3 simple ways to flesh out your characters

When I was 14 I faced homelessness as my family went through an unexpected financial crisis. At the time, I didn’t understand the intricacies of mortgages and repossession but I did understand that my mother was crying and my father was being strong for both of them.

It would be almost three years before my family was reunited.

This post identifies three ways to flesh out your characters. Whether you’re writing fiction or non-fiction, writing three-dimensional characters is the heart of successful authorship. So let’s dive right in.

What emotions did you feel as you read my opening paragraphs?

Most likely you felt sadness. Perhaps a sense of understanding if you’ve faced/are facing a similar situation. But, riding on the heels of your emotions, is probably an automatic empathy. Most of us feel a degree of compassion when we read about people who face debilitating challenges or seemingly insurmountable emotional hurdles.

And that’s our first strategy.

1. Make your characters human

By this I mean, have your character(s) face realistic/relatable problems. Very few people want to read about someone who leads an idyllic life. We want stories that tug at our hearts, stories that allow us to see ourselves reflected in the men and women of your story.

Does your character encounter a challenge that can be understood by the majority of your prospective readers? This can be a major emotional hurdle like the loss of a child, a turbulent relationship, or perhaps an economic setback like the one I previously described.

My latest novel, In the Dead of the Night (releasing on 3/9), zeroes in on the resilience of a fictitious couple in the tail end of the Great War (WW1). In fact, the entire series fuses scenarios that are familiar to most of us—bereavement, infidelity, spiritual insecurity—with places and times that we can only imagine.

This blend of “different times but similar problems” easily sets the stage for writing that entertains but can also edify.

2. Give him/her wings

I started out by sharing just one of many trials life has thrown my way. But the story doesn’t end there. From homelessness, racism, and living below the poverty line, I went on to graduate early from high school, earned advanced degrees in university and went into the combined fields of business and education. I first broke six figure income early in my thirties.

To me, it’s a success story that I can only attribute to God’s grace. But that paves the way for my second point.

Be sure that your character isn’t crushed beneath the weight of life’s circumstances.

It’s okay for a character to be afraid. To hesitate and even to fail. But ask yourself if your character is showing the kind of perseverance that will have readers cheering him/her on. It’s easy to write a “whiner”, but you want a character that will connect with readers. And that’s someone who rises to the occasion.

Now here’s a caveat.

You want to be careful here because, giving your characters wings can decrease the extent to which readers relate to your character. After all, we’re all meant to walk different paths in life. So how does an author balance giving a character wings while keeping him/her relatable?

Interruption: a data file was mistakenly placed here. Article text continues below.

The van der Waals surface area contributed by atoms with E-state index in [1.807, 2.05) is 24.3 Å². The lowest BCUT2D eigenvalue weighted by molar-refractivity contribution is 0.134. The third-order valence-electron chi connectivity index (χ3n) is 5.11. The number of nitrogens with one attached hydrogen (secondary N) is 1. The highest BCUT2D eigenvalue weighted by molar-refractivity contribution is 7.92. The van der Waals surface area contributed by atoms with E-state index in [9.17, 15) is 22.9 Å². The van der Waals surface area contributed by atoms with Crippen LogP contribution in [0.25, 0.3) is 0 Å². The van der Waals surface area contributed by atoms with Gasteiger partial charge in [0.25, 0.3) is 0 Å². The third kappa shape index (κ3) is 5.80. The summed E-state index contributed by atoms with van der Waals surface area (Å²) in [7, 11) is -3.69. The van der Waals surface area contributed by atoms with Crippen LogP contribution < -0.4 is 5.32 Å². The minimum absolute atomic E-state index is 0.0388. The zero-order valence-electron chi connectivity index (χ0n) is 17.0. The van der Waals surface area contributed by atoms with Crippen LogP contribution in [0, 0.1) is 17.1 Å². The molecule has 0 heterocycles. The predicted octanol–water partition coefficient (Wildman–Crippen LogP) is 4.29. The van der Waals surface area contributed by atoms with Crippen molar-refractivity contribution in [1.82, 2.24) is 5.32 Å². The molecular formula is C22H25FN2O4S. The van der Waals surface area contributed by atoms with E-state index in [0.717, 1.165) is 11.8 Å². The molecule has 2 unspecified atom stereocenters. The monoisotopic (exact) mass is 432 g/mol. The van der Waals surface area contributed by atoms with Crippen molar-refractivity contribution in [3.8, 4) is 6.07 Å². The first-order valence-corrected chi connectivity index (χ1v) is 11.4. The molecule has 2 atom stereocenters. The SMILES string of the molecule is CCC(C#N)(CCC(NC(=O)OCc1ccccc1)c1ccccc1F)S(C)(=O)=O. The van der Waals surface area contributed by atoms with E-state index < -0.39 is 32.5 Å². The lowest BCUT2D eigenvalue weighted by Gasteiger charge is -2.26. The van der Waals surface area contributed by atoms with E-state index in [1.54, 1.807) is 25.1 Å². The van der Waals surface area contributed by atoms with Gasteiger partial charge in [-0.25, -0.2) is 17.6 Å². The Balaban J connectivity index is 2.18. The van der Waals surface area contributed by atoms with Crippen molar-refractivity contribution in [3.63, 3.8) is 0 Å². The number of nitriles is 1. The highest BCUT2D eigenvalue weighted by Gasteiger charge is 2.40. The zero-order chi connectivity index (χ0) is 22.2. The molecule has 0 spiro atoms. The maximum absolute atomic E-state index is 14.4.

The answer lies in our third strategy.

3. Show your hero/heroine’s flaws.

So, when I was in college, it came the point that I wanted to drop out. I made the mistake of telling my brother-in-law what I was thinking. And… he gave me some really awesome advice. And I quote,

Shut up or I’ll smack you.

With much love, your brother-in-law

I’m smiling as I type!

While it might seem strange advice, it was exactly what I needed to hear and it kept me going through some pretty rough academic times. But here’s my point: flaws are good.

Whether we’re writing novels or biographies, showing our characters’ failed attempts, personality flaws and even bad habits, can add yet another layer of dimension that is a critical in getting readers to emotionally “invest” in our characters.

Most of my work is historical/political fiction, so I’m going to share a brief biographical example from Peter Stark’s Young Washington which I enjoyed reading recently.

George Washington’s place in history as THE Founding Father is secure. Secure to the point that he can be very difficult to humanize without running the risk of offending someone. So, while reading Stark’s biography, I truly appreciated the following statement.

Naïve and self-absorbed, the 22 year old officer {Washington} accidentally ignited the French and Indian War…”

Peter Stark

We know that Washington went on to overcome incredible obstacles— obstacles that don’t confront the average American. But the author humanizes him by showing the flaws that, while obvious, didn’t hinder Washington from becoming the man we love and admire.

Let’s recap:

Authors of fiction and non-fiction can easily flesh out their characters by:

  • Humanizing them/making them relatable
  • Giving them the ability to overcome their hurdles
  • Showing their flaws in the process

If this article was helpful, consider buying my book Write 3D Characters which features curated exercises and additional strategies for writing characters that walk off the page.

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JP Robinson
JP Robinson

JP Robinson is the President of Lancaster Christian Writers Association, minister, and educator. He has over 15 years experience in education and marketing. JP’s novels have garnered praise by industry leaders such as Publisher’s Weekly.

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